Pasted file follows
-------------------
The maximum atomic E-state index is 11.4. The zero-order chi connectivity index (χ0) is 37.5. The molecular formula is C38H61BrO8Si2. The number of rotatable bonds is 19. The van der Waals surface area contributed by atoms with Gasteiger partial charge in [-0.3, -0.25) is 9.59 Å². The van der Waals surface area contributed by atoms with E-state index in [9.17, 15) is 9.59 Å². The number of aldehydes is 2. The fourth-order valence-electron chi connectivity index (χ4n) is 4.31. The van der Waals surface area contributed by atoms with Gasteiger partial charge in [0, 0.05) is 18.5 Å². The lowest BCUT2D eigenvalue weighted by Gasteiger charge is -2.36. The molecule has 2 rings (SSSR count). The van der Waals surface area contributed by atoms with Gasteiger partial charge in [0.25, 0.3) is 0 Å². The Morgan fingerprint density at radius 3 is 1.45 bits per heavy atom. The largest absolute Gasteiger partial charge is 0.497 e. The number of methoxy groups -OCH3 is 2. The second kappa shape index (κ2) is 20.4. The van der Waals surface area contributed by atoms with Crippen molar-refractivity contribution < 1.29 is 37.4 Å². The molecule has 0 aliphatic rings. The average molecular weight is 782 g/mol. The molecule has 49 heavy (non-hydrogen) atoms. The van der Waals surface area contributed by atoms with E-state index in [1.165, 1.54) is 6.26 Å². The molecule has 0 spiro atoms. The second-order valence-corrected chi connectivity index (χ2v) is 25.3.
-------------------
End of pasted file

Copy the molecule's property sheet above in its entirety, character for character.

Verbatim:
The maximum atomic E-state index is 11.4. The zero-order chi connectivity index (χ0) is 37.5. The molecular formula is C38H61BrO8Si2. The number of rotatable bonds is 19. The van der Waals surface area contributed by atoms with Gasteiger partial charge in [-0.3, -0.25) is 9.59 Å². The van der Waals surface area contributed by atoms with E-state index in [9.17, 15) is 9.59 Å². The number of aldehydes is 2. The fourth-order valence-electron chi connectivity index (χ4n) is 4.31. The van der Waals surface area contributed by atoms with Gasteiger partial charge in [0, 0.05) is 18.5 Å². The lowest BCUT2D eigenvalue weighted by Gasteiger charge is -2.36. The molecule has 2 rings (SSSR count). The van der Waals surface area contributed by atoms with Gasteiger partial charge in [0.25, 0.3) is 0 Å². The Morgan fingerprint density at radius 3 is 1.45 bits per heavy atom. The largest absolute Gasteiger partial charge is 0.497 e. The number of methoxy groups -OCH3 is 2. The second kappa shape index (κ2) is 20.4. The van der Waals surface area contributed by atoms with Crippen molar-refractivity contribution < 1.29 is 37.4 Å². The molecule has 0 aliphatic rings. The average molecular weight is 782 g/mol. The molecule has 49 heavy (non-hydrogen) atoms. The van der Waals surface area contributed by atoms with E-state index in [1.165, 1.54) is 6.26 Å². The molecule has 0 spiro atoms. The second-order valence-corrected chi connectivity index (χ2v) is 25.3.